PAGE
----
Food security in our lifetime

By Published On: 29th September 2021

Image source: Danielle Hoffmeester

Unquestionably, the Covid-19 pandemic has wreaked havoc on all facets of human life. From an overwhelmed healthcare employment, from fractured social relations to civil unrest and instability, no part of the human experience in South Africa and globally has been left unaffected by the virus. However, Covid-19 did not affect all segments of the population equally and those classed within marginalized social and economic groups were particularly vulnerable to the detrimental effects of the pandemic and lockdown restrictions. In case the vast inequalities in South Africa were not sufficiently obvious, the Covid-19 pandemic laid bare the unjust and inequitable structures that failed those not safely situated in the upper-middle class.

South Africa currently has a Gini coefficient of 63 and is ranked as one of the most unequal countries in the world. This inequality- while co-constructed by the new political elite- is a legacy of apartheid legislation and colonialism that relegated anyone not classified as white to poverty and landlessness- albeit at varying degrees of dispossession. Income remains heavily skewed along racial lines that have significant social ramifications, including access to education, quality healthcare, and the ability to meet one’s basic material needs. The reality of unequal, unjust and socially fragmented communities is one that the IJR is intimately acquainted with.

Last year, the Social Change Model project held a series of webinars with its IJR ambassadors[1] across the country in its effort to 1) better comprehend how the pandemic affected its stakeholders, and 2) equip itself to adequately respond to the needs expressed by each community. Each individual spoke from their experiences and personal observations and addressed issues that related specifically to poverty and food insecurity. It’s worth noting that the Social Change Model project works in historically disadvantaged communities that were particularly hard hit by the pandemic.

Earlier this year, the Youth Identity project, also, held dialogue workshops in Calitzdorp that sought to uncover the unique ways Covid-19 had impacted young people’s lives: their sense of self, their mental well-being, their priorities, and their opportunities for growth and development. The stories that emerged from that workshop told a grim tale of poverty, hunger, and harsh limitations. However, young people were not hopeless, but eager and itching to turn their predicament into an opportunity for social and economic progress. Where opportunities for active citizenship presented themselves- in soup kitchens and assisting young children with their homework- young people in Calitzdorp were eager to participate.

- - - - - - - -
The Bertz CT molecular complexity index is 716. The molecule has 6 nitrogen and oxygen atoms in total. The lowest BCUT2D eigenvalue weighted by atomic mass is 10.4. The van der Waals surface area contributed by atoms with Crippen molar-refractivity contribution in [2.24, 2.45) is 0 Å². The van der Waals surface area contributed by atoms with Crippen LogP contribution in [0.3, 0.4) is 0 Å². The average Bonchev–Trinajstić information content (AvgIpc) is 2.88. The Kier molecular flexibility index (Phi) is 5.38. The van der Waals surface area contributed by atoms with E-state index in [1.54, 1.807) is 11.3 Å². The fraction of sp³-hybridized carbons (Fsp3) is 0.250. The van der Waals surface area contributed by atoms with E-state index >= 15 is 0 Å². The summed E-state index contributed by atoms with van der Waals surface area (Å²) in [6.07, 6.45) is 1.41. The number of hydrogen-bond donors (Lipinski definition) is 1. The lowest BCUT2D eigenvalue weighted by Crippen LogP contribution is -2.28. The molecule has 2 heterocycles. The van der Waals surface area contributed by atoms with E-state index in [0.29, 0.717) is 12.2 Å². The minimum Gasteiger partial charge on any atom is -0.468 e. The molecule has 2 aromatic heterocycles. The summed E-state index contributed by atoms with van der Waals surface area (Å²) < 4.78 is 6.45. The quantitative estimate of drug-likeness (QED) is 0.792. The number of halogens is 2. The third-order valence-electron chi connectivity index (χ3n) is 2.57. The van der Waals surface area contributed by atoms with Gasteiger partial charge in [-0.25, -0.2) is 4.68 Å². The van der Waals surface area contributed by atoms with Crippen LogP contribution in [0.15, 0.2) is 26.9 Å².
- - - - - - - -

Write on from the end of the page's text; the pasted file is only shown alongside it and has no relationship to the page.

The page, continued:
As the Social Change Model and Youth Identity project teams, we were acutely aware that our dialoguing workshops- while necessary- were not enough. We, then, sought to mitigate against the adverse impact of the pandemic while remaining true to our niche and expertise. It’s important to note here that neither project imposes its will on communities, and instead chooses to consult with IJR ambassadors and other stakeholders about how best we can support and capacitate them. Thus, following multiple consultations with stakeholders, businesses and non-profit companies on alleviating poverty and food insecurity, we agreed on the construction of household food gardens. The idea landed well- better than the team anticipated- and we knew we struck gold. Buy-in and consent from all parties involved are important to the sustainability of a project and important to the kind of impact that will be made.

On 26 August 2021 the Social Change Model and Youth Identity projects, in collaboration with IJR ambassadors in Calitzdorp and partnership with Seed to Harvest, piloted the IJR’s first household garden project in five households. It is a hybrid garden system that employs two gardening apparatuses, namely: the vertical system and the box system. The vertical system is mainly intended for growing vegetables, like spinach and celery, that don’t require a lot of space and can then be planted in a string of pockets that are hung on the wall. The box system, which is on the ground, is bigger and intended to hold plants that are heavier and require more space to grow, like carrots and beetroot. It took the team a good day to set up the gardens at each household and plant the vegetables, but it was a rewarding experience for each person involved. Every team member, every ambassador and their household were involved in the setup and sowing of seeds. Already, the carrots have begun to sprout and IJR ambassadors are speaking of sharing and trading their produce with each other!

To the delight of the team, the set-up of the gardens did not only signify an advancement toward food security and nutrition in the households where it stood. It, also, pointed toward the restoration of fractured relationships. One youth ambassador, who had a particularly difficult relationship with their mother, asked her to join them in planting the vegetables. As she assisted them, the two of them spoke about the plant itself and where to place it, and of the harvest, they would reap once the plant matured. It is our hope that in the planting and caring for vegetables, that they nurture their own relationship and mend the parts that need healing.


[1] An IJR ambassador is a person identified by the Social Change Model project as a community member who practices active citizenship and encourages others to do the same. This person is trained by the IJR to execute the mission of the organisation in their specific community.

Danielle Hoffmeester, Project Leader in Sustained Dialogues at IJR

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